The toss of a coin, the availability of a villa or the time and place of a flight; any of these things could have made us plump for another holiday in the Mani in Greece, instead of Paxos. We love the Peloponnese and have visited a little place called Agios Nicholas many times, which is where you fly to Kalamata to achieve your final destination. Paxos does send you easily into reflective mood, if you allow it, and a major flood like they have just experienced on the mainland (they want it declared a disaster area) simply triggers your subconscious into thinking deeply about your own morbidity. We are all so continuously close to saying goodbye to this planet before our allotted time but who says how long that allotted time should be? I’m not saying if we had gone there we would have been killed but we would have had a much more wretched few days by all accounts. But as we wandered through the streets of Gaois last night, we discovered that whatever has happened in the world, life simply goes on. Music played, waiters and waitresses carried on serving and people laughed, drank and ate.
I bought a wonderful book called, “The Bleasdale WALKING MAP of PAXOS & Guide.” in the holiday reps office last night. The lady in there knew nothing of the Kalamata disaster, which just shows even in these instant news and shrinking planet times, if you don’t watch the right news channel an awful lot can pass you by. The map is superb and even has the villa we are staying in marked on it and the small sunset bar, where we paused for a drink on the west coast the other day. If it’s off the beaten track panic not it will be on this map. Now we have it in our possession only one day before we fly home; will we come back to explore more undiscovered areas? You bet your last drop of Ouzo we will.
Clutching my copy of Bleasdale, I could become the Michael Portillo of Paxos and film small documentaries on the sights and sounds I came across whilst walking the paths. I was going to say Julia Bradbury but I haven’t quite got the rear view for that!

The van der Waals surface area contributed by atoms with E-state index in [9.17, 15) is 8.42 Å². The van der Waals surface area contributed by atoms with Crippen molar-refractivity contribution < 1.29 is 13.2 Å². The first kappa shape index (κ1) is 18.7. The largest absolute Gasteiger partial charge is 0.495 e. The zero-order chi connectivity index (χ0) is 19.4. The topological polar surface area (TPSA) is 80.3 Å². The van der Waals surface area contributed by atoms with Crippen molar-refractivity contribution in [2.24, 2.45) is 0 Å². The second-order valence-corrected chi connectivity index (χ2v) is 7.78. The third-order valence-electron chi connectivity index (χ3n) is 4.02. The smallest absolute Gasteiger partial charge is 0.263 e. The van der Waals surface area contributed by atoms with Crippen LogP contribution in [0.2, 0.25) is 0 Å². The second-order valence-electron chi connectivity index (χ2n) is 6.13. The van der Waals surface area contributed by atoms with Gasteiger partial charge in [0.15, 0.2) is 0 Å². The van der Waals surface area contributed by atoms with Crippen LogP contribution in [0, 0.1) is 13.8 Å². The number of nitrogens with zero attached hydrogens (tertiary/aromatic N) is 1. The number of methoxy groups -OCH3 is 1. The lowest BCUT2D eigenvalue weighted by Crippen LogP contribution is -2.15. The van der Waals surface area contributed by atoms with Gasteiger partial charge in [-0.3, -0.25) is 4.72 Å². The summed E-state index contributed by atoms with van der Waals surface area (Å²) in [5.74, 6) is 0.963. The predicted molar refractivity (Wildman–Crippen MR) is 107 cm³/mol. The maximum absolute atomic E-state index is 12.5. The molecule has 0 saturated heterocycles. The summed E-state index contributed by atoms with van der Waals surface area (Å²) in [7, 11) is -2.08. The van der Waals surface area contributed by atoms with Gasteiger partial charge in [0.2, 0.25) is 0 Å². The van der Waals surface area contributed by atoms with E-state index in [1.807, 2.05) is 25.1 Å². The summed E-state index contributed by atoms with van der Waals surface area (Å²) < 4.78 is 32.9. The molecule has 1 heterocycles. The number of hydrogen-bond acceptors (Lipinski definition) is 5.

Back to Lakka; if you want to dry your octopus leave it in the sunshine and the menu board outside young Theo’s, Adrianna being his sister and daughter of Yani. When they were both young and we were sat in Theo’s bar, partaking of Ouzo and Metaxa, at bed time the cry would go up, “ADRIANNA!” for they could never find her. Shame we never got to eat there; another reason to return soon! And we did discover from young Yunion, she has had a baby girl since the last time we visited, when she was pregnant. So we have seen (or will upon our return I hope) four generations of the Apheregliss family grow up.
The light last night in Gaios was beautiful and the waters were still. I have two more question for my sailing chums: if you are moored stern in to the quay, by the shops, tavernas and bars playing their happy but loud music; what time do you hope to get to sleep? And question two is: if your boat is due back on Wednesday and the storm hits Tuesday night and it’s impossible to sail the following day, in that you just daren’t put to sea, what happens? What happens to your return flight home and your booking costs? Just a thought.
Don’t worry the cat’s a long way away from the lizard! We ate in the square in Gaios and all the flower pots for a second night running stayed put.
The day was sunny and bright (Saturday) and we explored a little to the west of Gaios with our newly purchased map, which even names the churches as you pass them. It would be just so churlish never to come back and not ever use it again. Down a winding road and where did we emerge but opposite the Paxos club hotel where last Monday George the rep had given his little talk. What goes around comes around. Off to Loggos for lunch and we sat in the same restaurant Mary had the chat about years gone by and the late owner to his daughter.
Really narrow road and difficult to get the very smart local bus through here along the quayside but somehow they manage. In the newly acquired Bleasdales is a lovely bit about the bus service, “There is a ‘no smoking’ sign in the bus but is so positioned that the driver cannot see it. He smokes the whole time! At busy periods you may find yourself sharing a seat with a small child you have never met before and we have known two people share the driver’s seat!” Another example of Classical Greek.
We then went off and found Kipos beach, which was almost deserted; yippee. Just shows what happens when you build a bar and swimming pool at these ‘deserted’ places. Back to the villa one last dip in the pool for Malcolm and one last read in the sun for Mary.
Safe to take pictures here, no topless bathers! We ate our last meal at the flowerpot taverna. The red mullet was delicious and the waitress bad us ‘Kalo Himonas.’which means good winter. So that’s it till the next time, loads of pictures I never got to post but they’ll be in the book.
Sorry it’s one day behind again but the wi-fi just wasn’t playing ball last night.
Thank you for reading and we hope it has been mildly interesting.
Mary & Malcolm 🇬🇷🇬🇷✈️🌞